Myla Goldberg's books include The False Friend and Bee Season.
Growing up, I had pretty much the same interests as any other early '80s kid: I loved The Muppets and Schoolhouse Rock, and I was obsessed with mutually assured nuclear destruction.
In those Cold War days, apocalypse was in the air, from Sting crooning that he hoped the Russians loved their children too, to a made-for-TV spectacle called The Day After, which branded the image of a mushroom cloud into my 12-year-old brain and inspired me to craft my own survival plan: When the time came and war seemed imminent, I would hop a plane with my family and head to Australia. There, on that isolated island continent far removed from the U.S. and the USSR, I would live happily ever after.
Then, one day while browsing the shelves of my middle school library, I picked up On the Beach, by Nevil Shute. A title like that could have inferred young love or a summer idyll.
This was not that book.
Carried by taut, no-nonsense prose, I entered a post-WWIII world, in which nuclear blasts have already eradicated life from the Earth's Northern Hemisphere. The planet's only remaining habitable places are parts of Africa, South America, New Zealand and ... you guessed it, Australia.
Being old enough to know what catastrophe was, but still young enough to think that it made exceptions, I had that almost inborn childhood instinct that the larger rules of the world — death, war, sickness — applied to everyone but myself. Now, my survival plan had been vindicated in print, and everything I had ever thought about my own exceptionalism had been proved true!
Then I got to page 10.
As it turns out, most of On the Beach is taken up by the people of Australia waiting to die. The radioactive fall-out clouds are drifting ever southward, and there's nothing anyone can do but track their inexorable progress. Peter Holmes, a newlywed with a young wife and baby daughter, is assigned to one of the world's last remaining submarines, which travels north to investigate the source of a faint radio signal, in the hopes of making contact with whomever is sending it.
There is no happy ending. The submarine mission only confirms the thoroughness of the devastation, leaving everyone in Australia — including Peter and his young family — with no option but to try to find small ways to enjoy their remaining time together before succumbing to agonizing radiation sickness or opting out quickly and painlessly with free suicide pills supplied by the government. The only small solace the book offers is that it is possible to face the end with our humanity intact.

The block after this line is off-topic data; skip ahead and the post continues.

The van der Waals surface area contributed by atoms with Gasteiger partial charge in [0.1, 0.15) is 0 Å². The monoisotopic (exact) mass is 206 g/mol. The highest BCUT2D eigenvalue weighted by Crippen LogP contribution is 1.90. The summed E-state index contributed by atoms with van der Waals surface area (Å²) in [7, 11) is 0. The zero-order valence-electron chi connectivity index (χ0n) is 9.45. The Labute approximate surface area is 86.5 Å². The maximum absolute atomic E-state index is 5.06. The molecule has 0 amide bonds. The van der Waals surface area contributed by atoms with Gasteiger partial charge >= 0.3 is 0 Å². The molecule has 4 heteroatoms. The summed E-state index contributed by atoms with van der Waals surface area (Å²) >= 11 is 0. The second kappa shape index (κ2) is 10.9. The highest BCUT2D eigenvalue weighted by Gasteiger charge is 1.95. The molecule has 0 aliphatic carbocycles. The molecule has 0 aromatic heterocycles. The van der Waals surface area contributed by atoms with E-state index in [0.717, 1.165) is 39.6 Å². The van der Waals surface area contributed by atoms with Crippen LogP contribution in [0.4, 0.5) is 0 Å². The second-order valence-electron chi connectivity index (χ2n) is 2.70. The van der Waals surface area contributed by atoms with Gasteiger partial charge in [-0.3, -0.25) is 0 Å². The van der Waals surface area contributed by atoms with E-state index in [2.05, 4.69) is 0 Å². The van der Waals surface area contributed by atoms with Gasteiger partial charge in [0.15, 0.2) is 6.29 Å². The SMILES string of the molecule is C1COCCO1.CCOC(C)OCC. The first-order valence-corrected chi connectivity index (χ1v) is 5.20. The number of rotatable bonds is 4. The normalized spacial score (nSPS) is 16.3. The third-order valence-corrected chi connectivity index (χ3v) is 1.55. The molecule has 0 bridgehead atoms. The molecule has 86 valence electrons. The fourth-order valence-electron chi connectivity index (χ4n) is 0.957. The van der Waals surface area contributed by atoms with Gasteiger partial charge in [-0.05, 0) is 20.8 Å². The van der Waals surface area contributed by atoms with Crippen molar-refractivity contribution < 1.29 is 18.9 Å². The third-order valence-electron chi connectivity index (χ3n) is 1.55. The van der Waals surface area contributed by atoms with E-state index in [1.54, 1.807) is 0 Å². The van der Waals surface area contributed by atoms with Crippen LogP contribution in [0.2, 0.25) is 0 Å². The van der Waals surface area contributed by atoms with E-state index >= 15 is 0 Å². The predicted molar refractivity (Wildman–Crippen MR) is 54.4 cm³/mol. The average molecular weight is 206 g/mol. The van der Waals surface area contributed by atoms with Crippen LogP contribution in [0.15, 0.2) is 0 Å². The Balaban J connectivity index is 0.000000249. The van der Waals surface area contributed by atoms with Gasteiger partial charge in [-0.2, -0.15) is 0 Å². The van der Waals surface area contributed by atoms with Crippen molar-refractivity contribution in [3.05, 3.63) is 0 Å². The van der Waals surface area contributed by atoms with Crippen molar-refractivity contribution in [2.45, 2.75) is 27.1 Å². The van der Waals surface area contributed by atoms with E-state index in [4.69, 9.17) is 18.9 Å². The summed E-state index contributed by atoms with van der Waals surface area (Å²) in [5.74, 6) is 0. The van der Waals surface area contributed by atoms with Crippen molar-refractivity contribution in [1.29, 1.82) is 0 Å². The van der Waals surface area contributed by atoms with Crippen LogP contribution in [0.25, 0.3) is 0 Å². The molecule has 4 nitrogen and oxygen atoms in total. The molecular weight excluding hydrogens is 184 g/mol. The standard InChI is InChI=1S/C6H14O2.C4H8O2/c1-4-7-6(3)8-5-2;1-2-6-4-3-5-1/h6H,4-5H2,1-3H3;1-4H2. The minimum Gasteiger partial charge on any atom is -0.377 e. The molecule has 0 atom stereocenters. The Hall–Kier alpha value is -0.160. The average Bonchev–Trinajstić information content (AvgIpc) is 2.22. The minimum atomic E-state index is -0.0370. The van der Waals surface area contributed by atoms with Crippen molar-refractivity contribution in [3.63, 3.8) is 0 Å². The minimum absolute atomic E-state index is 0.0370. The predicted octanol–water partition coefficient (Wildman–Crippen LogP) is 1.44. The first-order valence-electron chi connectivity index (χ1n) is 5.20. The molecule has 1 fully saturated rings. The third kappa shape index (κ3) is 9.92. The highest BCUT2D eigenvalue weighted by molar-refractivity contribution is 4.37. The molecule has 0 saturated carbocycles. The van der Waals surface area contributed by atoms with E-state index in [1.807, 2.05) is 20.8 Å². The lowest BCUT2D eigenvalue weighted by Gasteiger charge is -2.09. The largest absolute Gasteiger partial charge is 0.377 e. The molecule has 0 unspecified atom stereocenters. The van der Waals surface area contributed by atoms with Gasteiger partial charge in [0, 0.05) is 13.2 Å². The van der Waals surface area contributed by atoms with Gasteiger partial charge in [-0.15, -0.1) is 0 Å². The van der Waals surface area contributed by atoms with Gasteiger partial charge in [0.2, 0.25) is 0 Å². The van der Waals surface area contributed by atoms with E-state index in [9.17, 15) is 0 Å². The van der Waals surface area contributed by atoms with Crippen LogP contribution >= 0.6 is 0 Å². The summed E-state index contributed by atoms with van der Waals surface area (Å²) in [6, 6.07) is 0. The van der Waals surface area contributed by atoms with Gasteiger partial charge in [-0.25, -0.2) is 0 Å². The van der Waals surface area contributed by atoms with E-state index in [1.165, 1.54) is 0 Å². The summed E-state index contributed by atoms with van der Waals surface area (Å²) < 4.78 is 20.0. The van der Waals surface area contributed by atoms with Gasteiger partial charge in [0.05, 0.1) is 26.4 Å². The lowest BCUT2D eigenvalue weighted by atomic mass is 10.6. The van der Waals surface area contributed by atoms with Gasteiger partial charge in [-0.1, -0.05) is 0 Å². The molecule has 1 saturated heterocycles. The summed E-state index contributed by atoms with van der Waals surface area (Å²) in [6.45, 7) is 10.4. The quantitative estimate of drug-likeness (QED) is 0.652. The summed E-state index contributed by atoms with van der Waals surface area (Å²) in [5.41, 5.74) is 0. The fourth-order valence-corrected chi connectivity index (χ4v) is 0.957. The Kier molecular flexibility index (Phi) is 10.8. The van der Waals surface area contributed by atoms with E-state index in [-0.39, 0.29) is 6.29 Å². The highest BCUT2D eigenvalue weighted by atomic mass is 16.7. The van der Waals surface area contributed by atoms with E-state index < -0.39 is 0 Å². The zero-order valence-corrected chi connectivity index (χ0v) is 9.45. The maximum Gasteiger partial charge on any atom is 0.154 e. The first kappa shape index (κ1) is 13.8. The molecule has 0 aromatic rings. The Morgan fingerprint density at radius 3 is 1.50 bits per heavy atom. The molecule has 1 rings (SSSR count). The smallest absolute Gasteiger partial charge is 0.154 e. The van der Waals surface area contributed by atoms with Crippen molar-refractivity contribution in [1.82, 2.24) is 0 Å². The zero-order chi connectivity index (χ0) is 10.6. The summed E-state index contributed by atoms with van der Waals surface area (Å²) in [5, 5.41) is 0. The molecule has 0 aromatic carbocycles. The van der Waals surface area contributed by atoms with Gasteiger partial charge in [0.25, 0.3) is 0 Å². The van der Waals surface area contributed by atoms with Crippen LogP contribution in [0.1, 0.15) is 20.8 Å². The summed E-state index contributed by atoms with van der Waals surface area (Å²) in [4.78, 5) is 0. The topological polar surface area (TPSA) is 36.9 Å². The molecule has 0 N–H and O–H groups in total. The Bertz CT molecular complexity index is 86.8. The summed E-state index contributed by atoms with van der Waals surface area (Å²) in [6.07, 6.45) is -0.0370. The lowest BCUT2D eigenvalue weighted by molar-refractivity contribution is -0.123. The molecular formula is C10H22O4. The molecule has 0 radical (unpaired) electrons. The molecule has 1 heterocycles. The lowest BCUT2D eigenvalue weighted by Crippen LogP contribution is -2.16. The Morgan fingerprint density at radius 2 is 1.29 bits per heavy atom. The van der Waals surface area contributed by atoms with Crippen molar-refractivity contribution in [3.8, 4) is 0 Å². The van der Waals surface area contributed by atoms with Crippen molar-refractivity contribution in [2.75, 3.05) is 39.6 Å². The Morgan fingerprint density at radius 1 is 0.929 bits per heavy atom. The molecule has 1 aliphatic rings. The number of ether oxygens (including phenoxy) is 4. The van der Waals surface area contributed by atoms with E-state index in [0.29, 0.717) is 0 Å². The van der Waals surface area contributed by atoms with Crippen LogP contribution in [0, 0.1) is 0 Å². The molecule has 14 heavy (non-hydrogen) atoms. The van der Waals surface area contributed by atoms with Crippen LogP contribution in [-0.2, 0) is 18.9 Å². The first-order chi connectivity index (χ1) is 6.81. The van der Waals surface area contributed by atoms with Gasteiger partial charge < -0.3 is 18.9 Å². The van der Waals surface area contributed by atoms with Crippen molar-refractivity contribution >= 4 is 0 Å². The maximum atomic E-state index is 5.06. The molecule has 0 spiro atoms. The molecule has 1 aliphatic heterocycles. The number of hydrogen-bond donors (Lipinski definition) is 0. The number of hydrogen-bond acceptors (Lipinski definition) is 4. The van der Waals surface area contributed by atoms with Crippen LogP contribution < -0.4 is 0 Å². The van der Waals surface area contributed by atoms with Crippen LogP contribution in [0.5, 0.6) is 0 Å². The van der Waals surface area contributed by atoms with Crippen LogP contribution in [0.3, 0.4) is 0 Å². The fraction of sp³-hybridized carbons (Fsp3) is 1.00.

By the end of On the Beach, I had come to the sobering realization that nuclear war makes no exceptions, not even for young girls.
I'm grateful to have read On the Beach when I did. At some point, we're all forced to confront how complicated and heartbreaking life can be, and how often it defies the best-made plans. I can think of no gentler way to have been introduced to that lesson.
PG-13 is produced and edited by Ellen Silva and Rose Friedman.
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From NPR News, this is ALL THINGS CONSIDERED. I'm Robert Siegel.
AUDIE CORNISH, HOST:
And I'm Audie Cornish. Now, the latest entry in our new series for young teens. We're calling it "PG-13." That's the age many young readers start to wonder about the adult world. Even if they know they're not quite ready, they're eager for a taste of grown-up ideas.
When she was 12, author Myla Goldberg cracked a book - and got a taste of the horrors of nuclear war. She has this essay on how it changed her young mind.
MYLA GOLDBERG: Growing up, I was like any other early '80s, Cold War kid. I loved the Muppets and "Schoolhouse Rock." I was obsessed with mutually assured nuclear destruction. When Sting came on the radio, singing "I hope the Russians love their children, too," I sang along. All the while, I was picturing a mushroom cloud, and crafting my own survival plan. When the time came, I would hop a plane with my family and move to Australia.
Then I read "On the Beach," by Nevil Shute. Does it sound like a happy book about summer? It's not. On page 1, nuclear blasts from World War III have already erased life from the Earth's Northern Hemisphere. The only remaining habitable places are parts of Africa, South America, New Zealand and - you guessed it - Australia. At first, this sounds like good news. Here was a book that proved my survival plan would work. Then I got to page 10. As it turns out, most of "On the Beach" is taken up by the people of Australia waiting to die.
The radioactive fallout clouds are drifting south, and there's nothing anyone can do about it but watch. Peter Holmes is this young naval officer. He's assigned to the world's last submarine mission. So he leaves his wife and baby daughter to travel north. Is there something hopeful behind a faint radio signal they've been receiving? Not so much. By the time people were taking suicide pills to avoid slow, painful deaths by radiation sickness, I realized that nuclear war makes no exceptions - not even for 12-year-old girls.
So is this book an incredible downer? Um, yeah. But I'm grateful to have read it when I did. When you're a kid, you can't help but think that the larger rules of the world - like death, war and sickness - apply to everyone but yourself. But at some point, we're all forced to face how complicated and heartbreaking life can be. I can't think of a better way to have been allowed to figure that out than in the pages of a book.
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CORNISH: Myla Goldberg's latest novel is called "The False Friend." Her pick for our series "PG-13" was "On the Beach" by Nevil Shute. At our website, you can find more "PG-13" recommendations as well as lists of summer reads from our critics and correspondents. That's all at nprbooks.org. Transcript provided by NPR, Copyright NPR.